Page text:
"FIRST REGIMENT OXFORD MILITIA". 

On the 24th. July, 1802, immediately after his appointment, he 
wrote to Captain Mallory, for full information regarding the local si 
tuation, at the sametime transmitting certain orders and instructions, 
which he desired should be promptly carried out. 

At this early period, His Majesty s Mail did not travel so speedily, 
as in the present age, seven or eight days was considered a reasonable, 
allowance of time ; for a letter from York or Niagara to reach the 
Tow r nship of Burford it was therefore, not until the beginning of the 
month of August that the first Official communication from Col. 
Claus was delivered into the hands of Capt. Mallory, the latter with 
commendable energy at once hastened to carry out the instructions re 
ceived. 

Captain Mallory had for long looked forward to the organization of 
a Regiment in the County of Oxford, and the day on which he hoped 
and expected to be promoted to the position of Deputy Lieut, of the 
county. As commanding Officer of the First Militia Company, more 
over, as representative of the County of Oxford in the Provincial Le 
gislature and as a man in the prime of life, who had already gained 
some practical knowledge and experience of the real duties of a soldier, 
his ambitious desires, cannot be depreciated, in fact, had he always re 
mained a faithful subject of the King, we could only praise his energy 
and commend his persistance, he might however have gained much 
more in the end if he had used different methods. It is not always 



THE HISTORY OF BURFORU 185 



well for the Military man to be too self assertive, to thrust himself too 
frequently to the front, or to offer advice unsolicited to his superior 
officers. It is not always the best man wins or the more efficient or 
deserving receives the appointment, political consideration as well as 
the personal likes and dislikes of those in whom vests the power of 
effecting promotion in the Canadian Militia, have always been more or 
less in evidence.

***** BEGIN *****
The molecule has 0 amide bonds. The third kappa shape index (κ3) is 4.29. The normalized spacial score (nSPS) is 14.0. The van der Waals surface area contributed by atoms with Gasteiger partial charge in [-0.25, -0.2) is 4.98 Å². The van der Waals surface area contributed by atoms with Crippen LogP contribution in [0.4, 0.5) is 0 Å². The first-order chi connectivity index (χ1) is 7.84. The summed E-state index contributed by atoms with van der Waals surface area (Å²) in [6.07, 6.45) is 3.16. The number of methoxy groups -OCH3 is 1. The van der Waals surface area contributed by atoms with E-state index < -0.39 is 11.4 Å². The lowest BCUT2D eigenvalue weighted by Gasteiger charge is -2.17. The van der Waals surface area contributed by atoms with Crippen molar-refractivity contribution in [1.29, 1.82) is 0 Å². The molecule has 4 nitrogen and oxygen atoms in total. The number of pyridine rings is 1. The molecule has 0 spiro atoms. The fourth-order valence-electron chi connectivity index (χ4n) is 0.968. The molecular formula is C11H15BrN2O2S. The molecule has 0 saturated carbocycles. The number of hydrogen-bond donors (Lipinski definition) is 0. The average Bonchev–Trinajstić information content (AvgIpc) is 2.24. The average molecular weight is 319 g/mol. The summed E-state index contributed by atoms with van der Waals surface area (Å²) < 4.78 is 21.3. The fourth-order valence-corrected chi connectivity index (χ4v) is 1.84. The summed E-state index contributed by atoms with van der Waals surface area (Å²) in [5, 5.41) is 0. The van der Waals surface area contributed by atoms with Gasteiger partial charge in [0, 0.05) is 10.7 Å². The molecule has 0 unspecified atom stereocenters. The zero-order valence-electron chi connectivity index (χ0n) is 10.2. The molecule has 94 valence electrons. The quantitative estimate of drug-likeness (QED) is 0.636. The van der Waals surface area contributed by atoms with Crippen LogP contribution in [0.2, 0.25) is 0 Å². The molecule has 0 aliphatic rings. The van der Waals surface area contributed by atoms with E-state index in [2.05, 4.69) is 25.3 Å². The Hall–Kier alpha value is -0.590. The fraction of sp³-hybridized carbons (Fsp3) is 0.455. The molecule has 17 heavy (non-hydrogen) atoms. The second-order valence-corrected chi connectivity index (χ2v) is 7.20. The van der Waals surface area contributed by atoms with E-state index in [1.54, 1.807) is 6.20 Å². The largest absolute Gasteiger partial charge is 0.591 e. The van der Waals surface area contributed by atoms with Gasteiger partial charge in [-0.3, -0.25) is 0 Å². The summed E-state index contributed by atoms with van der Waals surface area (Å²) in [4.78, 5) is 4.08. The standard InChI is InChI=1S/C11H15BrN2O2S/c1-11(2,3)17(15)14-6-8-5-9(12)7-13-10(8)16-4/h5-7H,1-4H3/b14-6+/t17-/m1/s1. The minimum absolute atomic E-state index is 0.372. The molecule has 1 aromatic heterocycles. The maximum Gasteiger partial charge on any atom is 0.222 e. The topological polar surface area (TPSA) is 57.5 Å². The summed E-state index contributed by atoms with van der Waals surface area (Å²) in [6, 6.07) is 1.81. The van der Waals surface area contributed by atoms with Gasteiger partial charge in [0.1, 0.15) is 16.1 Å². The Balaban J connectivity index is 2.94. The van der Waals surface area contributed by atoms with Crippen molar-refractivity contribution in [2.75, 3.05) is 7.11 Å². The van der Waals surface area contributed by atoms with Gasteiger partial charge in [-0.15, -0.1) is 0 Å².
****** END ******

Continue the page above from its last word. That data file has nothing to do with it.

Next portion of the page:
The appointment of his Deputy, finally made by Col. Claus, was 
a good one, but his appointee was fated to feel, at a later date, that it 
was not only necessary to carry out military orders and instructions, 
but in matters politic to follow in the steps of his superiors and think 
as they thought. 

Captain Mallory having arranged matters in his mind to his entire 
satisfaction, forwarded the following reply to Col. Claus. 

Capt. Mallory to Col. Claus. 

Burford Aug. 18th. 1802. 
Sir : 

Agreeable to your order of 24th i"uly last, I have lost no time in 
attending to your commands respecting the divisions of the Militia for 
the County of Oxford, in particular the company I now command, I 
enclose to you the Officers commissions and those to be Commissioned, 
and the body of the men and names, etc., and as there are now four 
companies in the County of Oxford, by the return of trie Registry last 
month, it is likely part of my Company will fall within the limits of 
Capt. Homers Company. Agreeable to that arrangement my Ensign 
(David Farmer) will fall within his limits also, but as there is a va 
cancy now in my Company, of a Lieutenant, I wish him to have the post, 
as my Lieut (Wheeler Douglass) is removed out of the district and 
county, and is not expected here anymore to serve, I shall recommend 
Ensign for Lieut, in my Company, as he wishes to serve with me and is 
a capable man. I think he is worthy of promotion and have returned 
him accordingly, as the Post comes to him by Seniority, and as there is 
one Lieut, that was recommended to be Commissioned, moved out 
of the Province, by the name of Kellogg, I recommend Christopher 
Heartsough as Lieut, in his place, and one for Ensign that was returned 
last month, by the name of Canfield, he is eight or ten miles out of the 
way. I wish, if your Honor can be expedient to have a man by the 
name of Elisha Harkins commissioned in his place, as he is a capable 
man, and lives central, both of which I have returned these names in 



186 THE HISTORY OF BURFORD 



the list of Officers, which I hope may meet with your approbation. 

It will be impossible to make a division of the County of Oxford, 
that is to give the boundaries of every Captains Company, unless you 
were on the ground yourself, to see the local situations of the county 
yourself^ or a Deputy in the County, as the captains will make confu 
sion about it if they undertake to make the divisions themselves, as one 
may interfere on the other, and your letter did not authorize me to make 
any arrangements beyond the limits of my old company, I have pro 
ceeded accordingly, notwithstanding I have taken the liberty to make 
a better arrangement of the officers, and when the commissions are sent 
on I will if it is your request, make the divisions for the four compa 
nies, or sooner if you think it expedient. 

I have enclosed the names of all the subalterns officers in the coun 
ty, which will make it a little different from the other returns, on ac 
count of some officers being out of he District and out of the Province ; 
but I come to recommend some characters as not to be ashamed of them, 
when our Lord Lieut, of the county shall see fit to visit and meet on the 
"Grand Parade." I should think more fit to make the returns of every 
Captain s Company, when they are all commissioned, but I submit that 
to your better judgment. If you should see it expedient to give me